|The end of a 20-miler on the W&OD|
I've been getting plenty of sleep, taking ice baths after hard workouts, foam rolling religiously, eating plenty of protein and carbs immediately following my runs, and regularly doing my hip exercises. All of this is simply part of my lifestyle, and it hasn't felt like it's taken over my life. I've been eating a ton, but my weight is the lowest it's been in over 8 years. My coach says this is normal when you change up your training. I've lost about 10 pounds since I started working with him nearly two years ago.
My coach has gradually built my weekly mileage, and removed my one rest day at the end of January. As such, I have run every single day in February, which is new territory for me. Ever since I've started running I've always had at least one rest day per week. On Sunday, my prescribed run is "30 minutes recovery or rest," but I've found that my long runs don't beat up my legs too much and I can easily manage those 30 minutes. As the race gets closer and I really want my legs to be sharp, I might opt for the rest option.
|The last 9 weeks of training|
Above is a snapshot of my weekly mileage. One of the interesting things is the lack of tempo runs during the past four weeks. This is because my coach has prescribed tempo intervals instead, which I log as intervals. The great thing about tempo intervals is that you run faster than tempo pace, which is designed to build your lactate threshold more than simply running at lactate threshold.
One example of this was on Tuesday, when the workout called for 5 x 8 minutes at medium-hard effort, with 3-minute recovery jogs. Followed by 3 x 40 seconds to keep the legs sharp. My paces were 6:58, 6:57, 6:53, 6:53, 6:52 for each of the 8-minute segments (1.15-1.16 miles each). Another example was two Thursdays ago when the workout called for 8-10 x 1000m with 200m recovery jogs. I polished off 9 of those at paces from 6:45-6:50/mile. I think that workouts like these will make my marathon and half marathon pace faster.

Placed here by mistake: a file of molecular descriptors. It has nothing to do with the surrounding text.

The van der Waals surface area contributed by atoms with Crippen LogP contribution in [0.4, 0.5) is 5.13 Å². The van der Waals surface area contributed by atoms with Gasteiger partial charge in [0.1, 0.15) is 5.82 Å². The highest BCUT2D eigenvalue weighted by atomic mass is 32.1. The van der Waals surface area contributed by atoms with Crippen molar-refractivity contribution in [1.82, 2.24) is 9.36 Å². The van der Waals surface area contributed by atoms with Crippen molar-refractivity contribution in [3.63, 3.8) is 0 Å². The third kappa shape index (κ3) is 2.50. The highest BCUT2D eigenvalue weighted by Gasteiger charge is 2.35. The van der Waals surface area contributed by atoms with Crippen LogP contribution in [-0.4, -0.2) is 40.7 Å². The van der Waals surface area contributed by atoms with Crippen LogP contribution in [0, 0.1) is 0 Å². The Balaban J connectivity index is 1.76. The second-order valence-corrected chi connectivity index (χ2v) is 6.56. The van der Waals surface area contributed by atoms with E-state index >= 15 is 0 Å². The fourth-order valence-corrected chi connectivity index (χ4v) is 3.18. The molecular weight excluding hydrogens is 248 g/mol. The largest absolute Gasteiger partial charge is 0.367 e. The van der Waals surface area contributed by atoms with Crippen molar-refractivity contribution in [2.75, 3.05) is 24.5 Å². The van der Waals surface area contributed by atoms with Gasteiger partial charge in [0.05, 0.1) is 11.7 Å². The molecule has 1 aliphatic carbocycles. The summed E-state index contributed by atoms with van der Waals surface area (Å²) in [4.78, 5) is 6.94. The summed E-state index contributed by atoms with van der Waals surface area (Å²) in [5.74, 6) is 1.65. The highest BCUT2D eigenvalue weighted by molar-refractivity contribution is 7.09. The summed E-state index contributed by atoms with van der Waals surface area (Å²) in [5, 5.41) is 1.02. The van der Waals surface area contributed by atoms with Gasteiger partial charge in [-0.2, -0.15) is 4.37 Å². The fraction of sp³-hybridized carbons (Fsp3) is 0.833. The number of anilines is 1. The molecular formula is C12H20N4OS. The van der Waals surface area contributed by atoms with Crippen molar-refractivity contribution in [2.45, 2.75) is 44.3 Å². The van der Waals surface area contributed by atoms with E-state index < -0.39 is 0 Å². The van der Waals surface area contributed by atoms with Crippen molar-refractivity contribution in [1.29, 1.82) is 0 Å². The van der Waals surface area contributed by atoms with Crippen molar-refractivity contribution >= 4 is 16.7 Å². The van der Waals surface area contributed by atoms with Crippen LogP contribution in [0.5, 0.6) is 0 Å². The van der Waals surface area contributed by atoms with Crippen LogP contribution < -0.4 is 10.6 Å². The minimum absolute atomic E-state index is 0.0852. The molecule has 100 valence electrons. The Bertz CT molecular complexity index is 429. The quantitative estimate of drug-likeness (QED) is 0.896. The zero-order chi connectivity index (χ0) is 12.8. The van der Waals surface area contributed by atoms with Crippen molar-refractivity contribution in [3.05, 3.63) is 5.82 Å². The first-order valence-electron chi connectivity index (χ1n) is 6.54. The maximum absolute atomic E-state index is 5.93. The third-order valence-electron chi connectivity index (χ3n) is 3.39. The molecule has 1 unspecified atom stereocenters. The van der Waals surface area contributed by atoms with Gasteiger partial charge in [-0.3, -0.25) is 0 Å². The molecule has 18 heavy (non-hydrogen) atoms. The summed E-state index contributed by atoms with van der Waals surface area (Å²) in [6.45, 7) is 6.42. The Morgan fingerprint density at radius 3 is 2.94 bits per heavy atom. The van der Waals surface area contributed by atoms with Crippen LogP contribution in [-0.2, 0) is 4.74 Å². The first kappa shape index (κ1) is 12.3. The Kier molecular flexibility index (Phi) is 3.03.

I've changed my fueling strategy and it's worked really well. I used to use Honey Stinger gels every 45-60 minutes, but those sometimes upset my stomach. I was able to run my Boston Qualifying marathon with them fine last spring, but during my previous marathon, my stomach revolted and I could only have two of them.
I started experimenting with UCAN when I received a prize pack of it from McMillan Running, including all the flavors and pretty much every product they offer. Not once has this fuel upset my stomach, and it lasts much longer than honey, so I don't need to take it as often. It comes as a powder, and I drink it before my long runs, and make a gel out of it to take mid long run. That way I can carry water and put the gel in my skirt pocket. Because the Boston Marathon starts mid-morning, I'm going to start my next long run at 10:30 and eat exactly as I plan to on race day.
Whenever I start training for a marathon, I find the first few long runs really hard, and then my body adjusts. I ran 20 miles yesterday and it didn't feel as challenging as some of my earlier long runs, which were 15-16 miles. I'm trying to incorporate hills into my long runs and easy runs so that my legs will be ready for those on race day. When I ran my 20-miler yesterday, the last 5 miles were at marathon pace, and the last two miles had an elevation gain similar to some of the Newton hills.
Here are my splits from yesterday's run, with my average heart rate in the middle of my Zone 2 (aerobic zone). This was extremely encouraging.
My training plan for the next several weeks looks really, really intense. I hope I am able to continue to crank out these runs as well as I have been for the past nine weeks.
|After 19 miles on the W&OD Trail|